Professor Paul Thursday - Can it Snow in Miami? | weatherology°
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By: Meteorologist Paul Trambley
Updated: Feb 16th 2022

Professor Paul Thursday - Can it Snow in Miami?

Today's Topic: Miami's Historic Snowfall  

The month of January is historically the coldest month of the year across the lower 48. This certainly stayed true to course back in January of 1977, as a bone-chilling air mass enveloped much of the eastern US. Even the tropical beaches of South Florida would not be spared this time.

In January, the average high temperature in Miami is in the mid 70's, while lows of around 60 can be expected. South Florida has many barriers that keep its temperatures relatively warm during the middle of the winter season. One barrier to the cold is that the southern part of the state is surrounded by warm waters in the 70s on both the Gulf and Atlantic coasts. This warmth that resides on all sides makes it difficult for arctic air masses to make it to the southern part of the sunshine state. The high angle of the sun is another obstacle as bitter cold air masses will modify and warm fairly quickly when they head into the southern reaches of the peninsula. Unfortunately, these safeguards were incapable of holding off the onslaught of bitter cold that occurred back on January 19th and 20th of 1977.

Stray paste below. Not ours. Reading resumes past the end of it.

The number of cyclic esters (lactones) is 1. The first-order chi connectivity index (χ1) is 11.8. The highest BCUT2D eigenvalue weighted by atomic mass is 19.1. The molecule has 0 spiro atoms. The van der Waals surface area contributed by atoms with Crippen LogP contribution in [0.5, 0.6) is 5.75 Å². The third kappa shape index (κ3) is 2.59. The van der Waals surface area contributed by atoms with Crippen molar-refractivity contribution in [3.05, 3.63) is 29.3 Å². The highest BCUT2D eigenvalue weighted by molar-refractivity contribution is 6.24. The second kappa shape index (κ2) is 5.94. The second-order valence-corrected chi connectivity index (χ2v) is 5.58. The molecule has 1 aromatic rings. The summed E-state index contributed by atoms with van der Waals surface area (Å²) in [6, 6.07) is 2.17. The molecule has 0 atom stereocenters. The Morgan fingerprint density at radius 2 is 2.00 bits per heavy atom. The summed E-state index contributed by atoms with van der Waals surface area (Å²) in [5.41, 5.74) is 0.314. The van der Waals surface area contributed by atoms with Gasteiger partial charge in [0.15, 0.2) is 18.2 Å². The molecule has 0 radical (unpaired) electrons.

The provided surface chart depicts what brought on this historic event. On the morning of the 19th, a strong arctic high pressure system was centered over Louisiana. The clockwise surface winds around the high brought gusty northwest winds across the Florida peninsula. This propelled a series of arctic cold fronts southward, eventually reaching the southern coast. As freezing temperatures enveloped the state, an upper level trough headed in from west, resulting in snow showers and a rain/snow mix over areas that had never experienced it since weather records began in the late 1800's. Most areas saw a trace of snow, but a reporting site just east of Tampa measured a whopping 2 inches. Eventually, even the Miami region saw the flakes flying by midday on the 19th. 

Agricultural impacts were devastating on the citrus crop, as subfreezing temperatures blanketed the entire region.  On the morning of the 20th, Naples and Fort Lauderdale saw frigid lows of 26 and 28 degrees respectively. Meanwhile, Miami Beach bottomed out at 32. These locations each achieved all-time record lows which still stand today.  

Miami Snow 1977
Rain even mixed with snow in parts of the Bahamas!
orange tree
The prolonged hard freeze was devastating to the citrus crop